Speculator Problems in Capital Market
Speculation is the practice of engaging in risky financial transactions in an attempt to profit from fluctuations in the market value of a tradable good such as a financial instrument, rather than attempting to profit from the underlying financial attributes embodied in the instrument such as capital gains, interest, or dividends. Many speculators pay little attention to the fundamental value of a security and instead focus purely on price movements. Speculation can in principle involve any tradable good or financial instrument. Speculators are particularly common in the markets for stocks, bonds, commodity futures, currencies, fine art, collectibles, real estate, and derivatives. Speculator Problems in Capital Market
Auctions are a method of squeezing out speculators from a transaction, but they may have their own perverse effects by the winner’s curse. The winner’s curse, is, however, not very significant to markets with high liquidity for both buyers and sellers, as the auction for selling the product and the auction for buying the product occur simultaneously, and the two prices are separated only by a relatively small spread. That mechanism prevents the winner’s curse phenomenon from causing mispricing to any degree greater than the spread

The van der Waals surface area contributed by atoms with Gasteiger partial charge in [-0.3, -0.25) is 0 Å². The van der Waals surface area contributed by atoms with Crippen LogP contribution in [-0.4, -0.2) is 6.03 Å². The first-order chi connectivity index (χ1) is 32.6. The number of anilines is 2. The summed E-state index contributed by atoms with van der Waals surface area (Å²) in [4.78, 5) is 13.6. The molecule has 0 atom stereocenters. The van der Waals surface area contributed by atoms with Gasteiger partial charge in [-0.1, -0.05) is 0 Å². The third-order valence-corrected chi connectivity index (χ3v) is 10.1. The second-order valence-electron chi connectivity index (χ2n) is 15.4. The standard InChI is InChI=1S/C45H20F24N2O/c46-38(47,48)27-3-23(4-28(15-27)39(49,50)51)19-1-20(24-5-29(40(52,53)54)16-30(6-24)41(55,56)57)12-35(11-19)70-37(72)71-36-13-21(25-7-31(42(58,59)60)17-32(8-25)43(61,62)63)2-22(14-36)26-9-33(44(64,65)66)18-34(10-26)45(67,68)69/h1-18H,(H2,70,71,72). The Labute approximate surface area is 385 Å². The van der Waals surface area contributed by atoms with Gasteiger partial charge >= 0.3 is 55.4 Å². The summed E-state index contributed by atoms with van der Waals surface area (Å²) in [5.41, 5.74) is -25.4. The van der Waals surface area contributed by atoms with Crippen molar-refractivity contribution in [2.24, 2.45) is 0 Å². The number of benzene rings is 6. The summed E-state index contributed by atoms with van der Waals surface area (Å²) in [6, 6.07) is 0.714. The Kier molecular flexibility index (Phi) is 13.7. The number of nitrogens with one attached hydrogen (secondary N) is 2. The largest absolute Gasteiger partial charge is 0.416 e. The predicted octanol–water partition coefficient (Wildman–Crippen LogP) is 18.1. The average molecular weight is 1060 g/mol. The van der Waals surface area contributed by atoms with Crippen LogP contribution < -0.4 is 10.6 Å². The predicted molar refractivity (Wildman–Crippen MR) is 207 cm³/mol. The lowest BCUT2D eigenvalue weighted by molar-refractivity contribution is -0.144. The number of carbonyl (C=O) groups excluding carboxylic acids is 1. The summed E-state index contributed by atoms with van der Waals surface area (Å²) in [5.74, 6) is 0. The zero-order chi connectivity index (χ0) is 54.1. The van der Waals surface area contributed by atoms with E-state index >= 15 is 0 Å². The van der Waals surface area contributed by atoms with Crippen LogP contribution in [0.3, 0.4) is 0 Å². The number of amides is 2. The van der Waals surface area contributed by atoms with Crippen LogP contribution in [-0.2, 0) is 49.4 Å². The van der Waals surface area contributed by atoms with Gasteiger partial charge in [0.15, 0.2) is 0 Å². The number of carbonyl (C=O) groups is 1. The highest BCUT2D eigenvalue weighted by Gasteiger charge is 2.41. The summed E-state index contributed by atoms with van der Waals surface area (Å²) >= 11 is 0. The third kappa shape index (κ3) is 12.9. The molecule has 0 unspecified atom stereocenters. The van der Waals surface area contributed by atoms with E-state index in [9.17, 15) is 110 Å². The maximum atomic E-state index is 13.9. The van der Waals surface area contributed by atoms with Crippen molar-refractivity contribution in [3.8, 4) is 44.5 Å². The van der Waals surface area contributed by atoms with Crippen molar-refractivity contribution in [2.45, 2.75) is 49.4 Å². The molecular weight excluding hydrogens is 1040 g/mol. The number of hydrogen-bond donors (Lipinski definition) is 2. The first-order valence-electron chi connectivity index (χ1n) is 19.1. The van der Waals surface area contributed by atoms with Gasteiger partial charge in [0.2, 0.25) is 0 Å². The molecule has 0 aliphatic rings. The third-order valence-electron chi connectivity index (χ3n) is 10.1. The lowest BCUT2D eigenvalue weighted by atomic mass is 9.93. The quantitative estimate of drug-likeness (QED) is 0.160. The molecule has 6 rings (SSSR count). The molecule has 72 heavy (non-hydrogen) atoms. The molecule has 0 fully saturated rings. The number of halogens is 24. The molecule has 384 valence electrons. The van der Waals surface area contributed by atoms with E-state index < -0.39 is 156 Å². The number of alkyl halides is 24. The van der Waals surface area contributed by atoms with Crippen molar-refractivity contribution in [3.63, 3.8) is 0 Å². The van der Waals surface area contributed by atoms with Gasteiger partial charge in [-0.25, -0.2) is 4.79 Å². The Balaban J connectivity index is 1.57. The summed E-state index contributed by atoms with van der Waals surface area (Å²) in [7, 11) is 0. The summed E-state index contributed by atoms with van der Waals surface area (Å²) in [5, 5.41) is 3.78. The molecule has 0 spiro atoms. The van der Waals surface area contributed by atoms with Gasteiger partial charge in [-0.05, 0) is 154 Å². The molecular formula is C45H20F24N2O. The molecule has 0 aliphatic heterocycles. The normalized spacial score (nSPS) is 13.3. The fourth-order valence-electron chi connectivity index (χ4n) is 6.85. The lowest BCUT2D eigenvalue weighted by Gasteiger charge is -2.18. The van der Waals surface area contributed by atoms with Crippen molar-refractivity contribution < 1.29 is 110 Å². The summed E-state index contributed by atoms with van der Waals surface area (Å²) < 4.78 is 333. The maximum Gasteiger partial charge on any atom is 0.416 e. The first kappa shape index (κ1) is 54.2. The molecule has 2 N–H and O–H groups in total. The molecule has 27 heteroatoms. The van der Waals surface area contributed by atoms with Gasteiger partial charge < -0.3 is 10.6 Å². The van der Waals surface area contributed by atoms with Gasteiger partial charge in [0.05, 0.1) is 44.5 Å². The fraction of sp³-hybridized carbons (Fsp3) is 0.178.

Speculation is often associated with economic bubbles. A bubble occurs when the price for an asset exceeds its intrinsic value by a significant margin, although not all bubbles occur due to speculation. Speculative bubbles are characterized by rapid market expansion driven by word-of-mouth feedback loops, as initial rises in asset price attract new buyers and generate further inflation. The growth of the bubble is followed by a precipitous collapse fueled by the same phenomenon. Speculative bubbles are essentially social epidemics whose contagion is mediated by the structure of the market. Some economists link asset price movements within a bubble to fundamental economic factors such as cash flows and discount rates.